Stories of what didn’t work can be as instructive in the long run as things that did. So I’m leaving this here, in case there may yet be more story to tell.
For some time now I’ve been thinking of writing something on here about Coming Home. For many reasons, some of which I’ll explain, the time’s never seemed quite right. But stories need telling, otherwise how do they become stories? So here goes, the Story of Coming Home:
Whatever kind of maker you are, a maker of things, tools, songs, stories, poems or paintings, the most difficult thing to do is to get going. So many of us are full of the big even beautiful ideas, aren’t we? But how many of them ever amount to something you can show or use or put in a story, let alone live in?
I’ve been thinking about this, this getting going, as some friends and I from The Beautiful Ideas Co have been talking about what Coming Home does next. And as I’ve also been reading a novel by Colm Toíbín called ‘The South’ where, struggling to get it written, he asks an artist fiend Barrie Cooke, how he does beginnings:
“You make a mark” he said, as he gestured the making of an almost random mark with an imaginary paint-brush.
Well at Coming Home we made a mark. The empty home in Walton where we helped to transform one house and two family’s lives in 2017.
When we’d had our big idea, the artist Jayne Lawless and I, this house was exactly the sort of thing and place we were thinking of. Inherited by its owner Clare from her Dad, wanted by new people who’d been paying well over the odds to the property market, and needing us and our idea to transform it into a genuinely affordable home their baby could grow up in, with a securely permanent tenancy.
So we made our mark. We got going. Sooner than we’d expected and not with all the tools we knew we really needed. Going with mutual trust and handshakes, for example, well before the formal legalities that got worked out for future homes much later. But we did it, all of us. The owner and her family, the new tenants and their baby, the builders, the artist and me. We made a home and a future out of an empty house. And we loved every minute of it.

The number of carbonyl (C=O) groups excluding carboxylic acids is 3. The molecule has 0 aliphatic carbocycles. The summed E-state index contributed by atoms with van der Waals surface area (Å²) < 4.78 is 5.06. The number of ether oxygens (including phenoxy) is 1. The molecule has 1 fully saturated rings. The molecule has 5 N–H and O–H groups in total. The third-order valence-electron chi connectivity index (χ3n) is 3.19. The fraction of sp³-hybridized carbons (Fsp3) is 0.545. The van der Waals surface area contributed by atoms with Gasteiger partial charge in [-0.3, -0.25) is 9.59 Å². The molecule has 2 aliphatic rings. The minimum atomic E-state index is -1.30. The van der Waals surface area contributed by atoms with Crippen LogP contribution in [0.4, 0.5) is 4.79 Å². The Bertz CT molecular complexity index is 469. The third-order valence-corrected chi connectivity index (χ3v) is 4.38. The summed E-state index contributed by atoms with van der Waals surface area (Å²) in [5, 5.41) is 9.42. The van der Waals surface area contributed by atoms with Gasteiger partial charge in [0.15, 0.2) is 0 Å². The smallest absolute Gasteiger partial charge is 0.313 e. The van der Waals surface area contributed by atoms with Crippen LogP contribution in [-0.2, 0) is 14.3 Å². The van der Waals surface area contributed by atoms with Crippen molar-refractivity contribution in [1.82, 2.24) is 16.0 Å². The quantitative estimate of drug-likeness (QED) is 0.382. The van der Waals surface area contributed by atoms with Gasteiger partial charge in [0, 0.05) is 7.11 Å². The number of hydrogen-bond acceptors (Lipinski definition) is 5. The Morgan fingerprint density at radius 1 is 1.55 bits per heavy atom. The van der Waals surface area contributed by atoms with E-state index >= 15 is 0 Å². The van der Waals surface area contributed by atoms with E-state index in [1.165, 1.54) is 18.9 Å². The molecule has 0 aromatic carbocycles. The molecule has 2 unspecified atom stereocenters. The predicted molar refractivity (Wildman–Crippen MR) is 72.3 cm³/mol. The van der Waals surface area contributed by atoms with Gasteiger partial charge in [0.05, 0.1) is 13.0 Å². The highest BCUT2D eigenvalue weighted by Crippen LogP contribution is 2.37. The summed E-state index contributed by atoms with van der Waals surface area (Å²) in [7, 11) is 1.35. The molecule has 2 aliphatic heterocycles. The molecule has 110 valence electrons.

“You make a mark.”
We’d got going. And by the end of March that year the new family had moved into their home in Walton and were telling the story of their own coming home, along with owner Clare, to one of our big supporters, Claire Hamilton on BBC Radio Merseyside.
“We’re about the human right to a home, we’ve made one and if this is all we ever do it’ll do” I remember thinking at the end of that day.
But we were confident there would be more.
With all the publicity we thought we’d soon find our next empty home to re-create. But as spring that year turned into summer we didn’t. For a long time we thought we’d found another 20 or more homes, in Anfield this time. But an investor pulled out, their decision not our’s, and so those homes – and the people who’d not get to live in them – were left to the greed and the random chance of the property market.
So our summer going into autumn 2017 was, as it turned out, a time of searching, sorting, working, waiting, frustration and even illness, for me. Brought low, to my own surprise, by the stress of it all. I’ve written about this and the depression that followed already on here. So I won’t repeat it.
While I was ill, Jayne not only carried on with running Coming Home but also set up and ran her own gallery show. Though we’d both been thinking about doing this all year and had sorted out the loan of a wonderful empty factory space from Jason Abbott, its more than gracious owner, when the time got close and I was ill, well, it was difficult. Maybe I didn’t have the nerve to go through with it or maybe my judgement was sound in telling me ‘no, not with just the one house done, it’s not enough, not right?’ Either way it divided us.
Jayne insisted it was right and loved the doing and the purpose of it. As you can read in her own account of ‘The Dead Pigeon Gallery and beyond’ where she tells the story of how she and her assembled group of artists responded to the plasterers and everyone else from Penny Lane Builders who’d literally made their mark and got the home created. Beautifully done all.
By late November that year it felt like time to get going with what might come next for Coming Home. Not with Jayne sadly, who’d decided her time as one of Coming Home was over.
But knowing what did and didn’t work from this story so far and holding the aims and principles Coming Home will always stand for, discussions happened in our first Coming Home house, to begin making up the story of what could come next. Remaking the structure, remodelling the work and reimagining the dream. But still Coming Home. Still about helping people create better lives, in secure homes they can properly afford.
(In the event I too left the still to be written second chapter of Coming Home. But someday, one day, who knows? It’s still a Beautiful Idea…)
Having written what’s here I pick up Colm Toíbín’s ‘South’ again to find him writing of ‘the jaggedness and intensity over time’ of the book’s gradual creation. ‘Jaggedness and intensity’ over those two years was how it felt with Coming Home too. Not a smooth bland story with all the awkward edges hacked off or hidden. But real life. Jagged, intense, human. Like it mattered.
I’m really glad we had a go. And grateful to everyone involved. Particularly Jayne Lawless and Jennifer Graham. So I’ll leave these words, this story here.
Meanwhile Coming Home Liverpool is parked, for now. But I still think it contains possibilities.